Gazing through the Internet to find big grants to solve big problems is a great way to spend a rainy day. You'll be amazed at the big awards that are made to schools just like yours. And you wonder how they did it. Well, they didn't start with an application to the National Science Foundation for a $1,000,000 grant to build a science lab for robotics. Almost all successful grant writers (including yours truly) started with a small appeal to a member of the local community. The lessons you will learn from putting together a small grant application will stay with you forever and become habit.
Take a drive down Main St. Which are the big banks that have branches in town? Are there any home offices for big or medium size companies? These are the people you want to get to know and the ones who will step up again and again if you approach them the right way. A one-stop shop for information about these people is your local Chamber of Commerce. Their website is great and very informative, but you'd be well served to make an appointment with a local COC professional. He or she will welcome you with open arms to help you identify and properly approach the right people who can help you. You might start by attending a COC event; they have them all the time to invite new businesses to join. Put on your pumps and pearls (or tie and good shoes), get ready to sport a name badge and go eat copious quantities of pastries with the local business leaders. For now, it's enough to meet and greet to get your name and your school district's name out there. You want them to remember you.
Another place to start is your local library. Befriend a reference librarian; he/she will become your friend for life.
You'll be amazed at the lengths to which they will go to help you find key people in companies for a fundraising approach. The next step, once you have a list of names and company contacts, is to have an open house on your own turf. "Get to Know XYZ School" events are a fun and profitable way to get your name out there. Hang on—I'm about to make a "polish your school brand" speech. Your school is a brand, just like Band-Aid®. It has its own personality and reputation. Is your school mission statement on a banner in the lobby? Why not? Make it short and punchy. Find people to help you form a focus group in school to make the mission and to later help you research and write grant applications. I don't write many grant narratives in committee for many reasons, but at the start of your adventure you need to have allies. A focus group is a good way to find out who they are. You can quickly learn who the worker bees will be; they are worth their weight in gold and will help to perform the project management tasks that mark the difference between a good grant application and a great one.
No grant appeal is too small at this stage. To get started, identify a need in your school, perhaps some sports equipment like football helmets.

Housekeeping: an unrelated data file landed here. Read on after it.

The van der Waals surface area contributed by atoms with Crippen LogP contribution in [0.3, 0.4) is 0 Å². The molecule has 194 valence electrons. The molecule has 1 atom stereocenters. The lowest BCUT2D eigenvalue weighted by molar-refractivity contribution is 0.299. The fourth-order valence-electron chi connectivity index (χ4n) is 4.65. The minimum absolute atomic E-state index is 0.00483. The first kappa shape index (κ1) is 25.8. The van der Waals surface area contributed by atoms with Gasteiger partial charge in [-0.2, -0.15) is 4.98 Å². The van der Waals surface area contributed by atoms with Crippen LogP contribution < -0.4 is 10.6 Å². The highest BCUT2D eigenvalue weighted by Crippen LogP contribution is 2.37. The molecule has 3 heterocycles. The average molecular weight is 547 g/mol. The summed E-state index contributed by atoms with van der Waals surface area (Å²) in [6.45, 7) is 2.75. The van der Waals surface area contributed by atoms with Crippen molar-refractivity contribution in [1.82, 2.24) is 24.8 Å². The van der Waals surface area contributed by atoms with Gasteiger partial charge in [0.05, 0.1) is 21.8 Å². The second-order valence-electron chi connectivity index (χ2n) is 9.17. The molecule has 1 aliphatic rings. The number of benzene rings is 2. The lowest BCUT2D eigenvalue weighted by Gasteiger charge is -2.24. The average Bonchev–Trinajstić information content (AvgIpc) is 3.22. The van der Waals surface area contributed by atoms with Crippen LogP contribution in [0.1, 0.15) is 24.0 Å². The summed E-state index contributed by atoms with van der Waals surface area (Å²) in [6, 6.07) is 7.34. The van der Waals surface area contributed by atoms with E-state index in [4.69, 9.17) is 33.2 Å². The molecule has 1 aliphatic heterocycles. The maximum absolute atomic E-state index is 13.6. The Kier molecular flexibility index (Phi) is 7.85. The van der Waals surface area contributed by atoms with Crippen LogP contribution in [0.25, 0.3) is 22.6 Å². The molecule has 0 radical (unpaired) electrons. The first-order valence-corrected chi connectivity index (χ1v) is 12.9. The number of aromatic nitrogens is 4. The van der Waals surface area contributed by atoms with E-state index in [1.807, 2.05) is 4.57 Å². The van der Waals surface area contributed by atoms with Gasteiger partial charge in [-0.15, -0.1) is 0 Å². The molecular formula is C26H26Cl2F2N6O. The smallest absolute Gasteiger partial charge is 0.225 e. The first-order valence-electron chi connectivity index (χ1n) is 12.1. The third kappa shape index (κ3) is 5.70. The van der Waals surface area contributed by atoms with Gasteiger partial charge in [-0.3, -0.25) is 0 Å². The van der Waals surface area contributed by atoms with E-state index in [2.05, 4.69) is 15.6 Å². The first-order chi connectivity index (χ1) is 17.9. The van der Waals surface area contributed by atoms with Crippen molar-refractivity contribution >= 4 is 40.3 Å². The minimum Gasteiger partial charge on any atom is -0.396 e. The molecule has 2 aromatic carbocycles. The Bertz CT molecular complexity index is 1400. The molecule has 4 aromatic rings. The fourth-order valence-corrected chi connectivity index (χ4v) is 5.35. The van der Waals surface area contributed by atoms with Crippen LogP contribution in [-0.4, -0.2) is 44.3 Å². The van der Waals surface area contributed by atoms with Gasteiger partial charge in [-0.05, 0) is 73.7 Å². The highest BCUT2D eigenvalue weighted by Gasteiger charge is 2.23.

The issue of concussions in school sports is in the news, and companies would love to have their names on projects that help protect youthful athletes in town. Be prepared for sticker shock. Good helmets are very expensive (but that's why you need help paying for them, right?) An appeal for a finite discrete project like this can be relatively easy to put together. Go to your school library and look through old yearbooks. Who are the former football stars that are still in town? They may be leaders in local businesses by now and they'd love to help out.
When you've found this perfect contact, cultivate their friendship. Find out what his company needs to know to be of assistance to your school. As you write the grant narrative, every detail counts. Keep it short and informative. Using current demographic and census information will be crucial when you describe your community.
Much of the work you do to put together this appeal to people in your own backyard will be useful for additional work you'll do for more academic related projects. If you can weave academics into your football helmet project, it always helps. Later, you'll be using core standards and test data to help drive your grant writing efforts.
Some resources for you at the beginning of your quest:
Service Corps of Retired Executives (wonderful group of mentors)
Organizing a School Open House - look among your parents
Information on Concussions in School Sports
The only way to get started is to dig right in your own backyard. Let me know how you're doing; share information on your local appeals with us.
Current Grant Opportunities
Run for Good Foundation Grants from the Saucony Run for Good Foundation- The Saucony Run for Good Foundation is committed to improving the lives of children by helping to prevent and reduce childhood obesity. It acts to inform the public about its cause and prevention and provide funding to optimize the impact and success of community organizations that promote running and healthy lifestyle programs for youth.
States: All States
Average Amount: $1,000.00 - $10,000.00
Total Amount: $140,000.00
Address: 191 Spring St. Mail Drop 318S Lexington, MA 02420-9191
Eligibility: Public School, Private School, Other
Program Areas: After-School, At-Risk/Character, General Education, Health/PE
AdVenture Capital Grants from the GENYOUth Foundation- AdVenture Capital is an entrepreneurial program that asks students to pitch projects for investment. Projects must be school-based efforts that contribute in some way to improving students’ healthy eating and/or physical activity opportunities and participation at school.
States: All States
Average Amount: $4,000.00
Address: 515 Madison Ave, 26th Fl, New York, NY 10022
Website: GENYOUth Foundation
Eligibility: Public School, Private School
Program Areas: After-School, Community Involvement/Volunteerism, General Education, Health/PE, Science/Environmental